Letter from Alfred Stearns to Chung Ying (C.Y.) Sun, Tientsin, September 14, 1921


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Letter from Alfred Stearns to Chung Ying (C.Y.) Sun, Tientsin, September 14, 1921


Letter from Alfred Stearns to Chung Ying (C.Y.) Sun, Tientsin, September 14, 1921


My dear Mr. Sun:

Your welcome letters of July 11 and August 10 were duly received and should have been answered before this. The past few weeks, however, have been unusually busy ones, and at this moment the rush attending the opening of a new school year is at its height. I shall write you more fully later but send this word to thank you most warmly for the kind sentiments you have so generously expressed and to tell you briefly the plans that have been made for the children for this new school year. Let me first, however, acknowledge the receipt of your check for $3000 which, as requested, I have credited as follows:

$1000 to Arthur
$1000 to Quincy Sheh
$400 to Mary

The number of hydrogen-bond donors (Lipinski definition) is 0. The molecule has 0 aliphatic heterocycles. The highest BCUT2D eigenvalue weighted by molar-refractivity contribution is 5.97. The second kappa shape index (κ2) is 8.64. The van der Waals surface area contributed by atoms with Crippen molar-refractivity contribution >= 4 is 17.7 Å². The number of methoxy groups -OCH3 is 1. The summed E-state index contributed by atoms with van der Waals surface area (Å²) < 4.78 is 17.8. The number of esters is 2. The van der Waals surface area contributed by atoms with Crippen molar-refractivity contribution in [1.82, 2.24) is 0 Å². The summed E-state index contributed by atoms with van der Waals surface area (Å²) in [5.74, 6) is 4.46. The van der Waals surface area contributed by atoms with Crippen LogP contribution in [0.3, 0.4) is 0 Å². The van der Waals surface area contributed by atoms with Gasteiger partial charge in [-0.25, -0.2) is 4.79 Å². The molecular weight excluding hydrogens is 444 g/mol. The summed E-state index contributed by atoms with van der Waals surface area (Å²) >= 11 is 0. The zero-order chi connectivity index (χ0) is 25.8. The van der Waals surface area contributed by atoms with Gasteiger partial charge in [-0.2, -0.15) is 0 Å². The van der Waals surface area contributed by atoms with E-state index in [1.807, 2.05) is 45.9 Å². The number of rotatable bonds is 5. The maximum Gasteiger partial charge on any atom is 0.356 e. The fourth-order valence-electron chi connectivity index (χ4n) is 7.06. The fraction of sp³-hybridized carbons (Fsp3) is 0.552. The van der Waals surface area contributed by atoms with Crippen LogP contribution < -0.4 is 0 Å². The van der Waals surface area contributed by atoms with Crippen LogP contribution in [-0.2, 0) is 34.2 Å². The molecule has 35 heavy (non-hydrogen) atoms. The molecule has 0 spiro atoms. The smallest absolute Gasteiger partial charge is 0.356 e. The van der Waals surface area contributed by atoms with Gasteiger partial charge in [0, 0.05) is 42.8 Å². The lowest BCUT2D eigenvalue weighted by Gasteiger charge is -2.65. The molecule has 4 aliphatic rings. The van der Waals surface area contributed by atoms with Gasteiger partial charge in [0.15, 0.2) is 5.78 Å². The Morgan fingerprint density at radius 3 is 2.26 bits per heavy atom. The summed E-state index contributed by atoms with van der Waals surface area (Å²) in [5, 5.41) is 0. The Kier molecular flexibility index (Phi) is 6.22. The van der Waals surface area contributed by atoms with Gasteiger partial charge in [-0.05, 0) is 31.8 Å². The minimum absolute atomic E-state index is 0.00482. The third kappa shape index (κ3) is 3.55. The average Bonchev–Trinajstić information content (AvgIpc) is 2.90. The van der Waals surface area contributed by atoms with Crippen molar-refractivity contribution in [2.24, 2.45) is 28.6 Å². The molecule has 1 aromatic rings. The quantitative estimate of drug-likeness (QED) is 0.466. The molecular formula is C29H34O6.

$300 to Charles
$300 to Thomas

During the summer Arthur has been at the Camp Aloha Summer School where he has seemingly done excellent work in his studies and where he has made many and good friends. Quincy Sheh was at the same camp, and I have had from those in charge very warm words of commendation of both the work and spirit of these two boys. Arthur will enter the Massachusetts Institute of Technology in Boston the last of this month. As he will be only about twenty miles from us I hope we shall see a good bit of him during the year. Quincy returns to Andover to complete its college preparation and will room in my house, though boarding in one of the regular school houses.